Greenhouse gas emissions and nitrogen efficiency of dairy cows of divergent economic breeding index under seasonal pasture-based management
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CitationB. Lahart, L. Shalloo, J. Herron, D. O'Brien, R. Fitzgerald, T.M. Boland, F. Buckley, Greenhouse gas emissions and nitrogen efficiency of dairy cows of divergent economic breeding index under seasonal pasture-based management, Journal of Dairy Science, Volume 104, Issue 7, 2021, Pages 8039-8049, ISSN 0022-0302, https://doi.org/10.3168/jds.2020-19618.
AbstractGreenhouse gas (GHG) emissions and nitrogen (N) efficiencies were modeled for 2 genetic groups (GG) of Holstein-Friesian cows across 3 contrasting feeding treatments (FT). The 2 GG were (1) high economic breeding index (EBI) animals representative of the top 5% of cows nationally (elite) and (2) EBI representative of the national average (NA). The FT represented (1) generous feeding of pasture, (2) a slight restriction in pasture allowance, and (3) a high-concentrate feeding system with adequate pasture allowance. Greenhouse gas and N balance models were parameterized using outputs generated from the Moorepark Dairy Systems model, a stochastic budgetary simulation model, having integrated biological data pertaining to the 6 scenarios (2 GG × 3 FT) obtained from a 4-yr experiment conducted between 2013 and 2016. On a per hectare basis, total system GHG emissions were similar for both elite and NA across the 3 FT. Per unit of product, however, the elite group had 10% and 11% lower GHG emissions per kilogram of fat- and protein-corrected milk and per kilogram of milk solids (MSO; fat + protein kg), respectively, compared with the NA across the 3 FT. The FT incorporating high concentrate supplementation had greater absolute GHG emissions per hectare as well as GHG per kilogram of fat- and protein-corrected milk and MSO. The elite group had a slightly superior N use efficiency (N output/N input) and lower N surplus (N input – N output) compared with the NA group. The high concentrate FT had an inferior N use efficiency and a higher N surplus. The results of the current study demonstrate that breeding for increased EBI will lead to a general improvement in GHG emissions per unit of product as well as improved N efficiency. The results also illustrate that reducing concentrate supplementation will reduce GHG emissions, GHG emissions intensity, while improving N efficiency in the context of pasture-based dairy production.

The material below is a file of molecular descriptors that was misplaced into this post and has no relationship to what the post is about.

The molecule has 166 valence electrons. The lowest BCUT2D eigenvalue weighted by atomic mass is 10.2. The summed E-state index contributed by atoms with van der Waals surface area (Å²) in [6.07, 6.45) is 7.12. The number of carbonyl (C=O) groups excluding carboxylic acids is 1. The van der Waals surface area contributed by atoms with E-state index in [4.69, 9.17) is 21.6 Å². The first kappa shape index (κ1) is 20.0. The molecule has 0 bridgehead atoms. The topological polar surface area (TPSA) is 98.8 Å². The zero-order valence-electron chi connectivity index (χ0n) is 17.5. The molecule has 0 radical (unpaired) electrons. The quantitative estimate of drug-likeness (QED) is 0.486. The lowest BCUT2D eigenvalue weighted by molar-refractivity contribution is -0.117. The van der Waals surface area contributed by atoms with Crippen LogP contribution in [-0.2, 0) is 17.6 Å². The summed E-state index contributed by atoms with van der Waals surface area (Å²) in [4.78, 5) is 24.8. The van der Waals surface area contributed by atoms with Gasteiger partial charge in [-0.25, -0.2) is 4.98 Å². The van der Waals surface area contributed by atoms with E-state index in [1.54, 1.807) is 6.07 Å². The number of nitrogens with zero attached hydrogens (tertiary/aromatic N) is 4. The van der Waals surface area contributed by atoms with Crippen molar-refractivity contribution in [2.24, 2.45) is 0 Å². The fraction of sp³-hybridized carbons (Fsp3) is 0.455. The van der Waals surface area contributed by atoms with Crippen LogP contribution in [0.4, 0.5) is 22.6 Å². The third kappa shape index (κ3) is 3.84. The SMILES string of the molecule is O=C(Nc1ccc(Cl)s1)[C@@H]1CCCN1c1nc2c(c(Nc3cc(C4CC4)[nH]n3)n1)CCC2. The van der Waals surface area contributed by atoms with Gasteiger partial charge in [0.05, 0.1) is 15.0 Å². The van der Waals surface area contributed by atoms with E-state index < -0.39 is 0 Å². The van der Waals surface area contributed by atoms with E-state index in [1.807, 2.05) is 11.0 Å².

FunderScience Foundation IReland; Department of Agriculture, Food and the Marine
Grant Number16/RC/3835 (VistaMilk)
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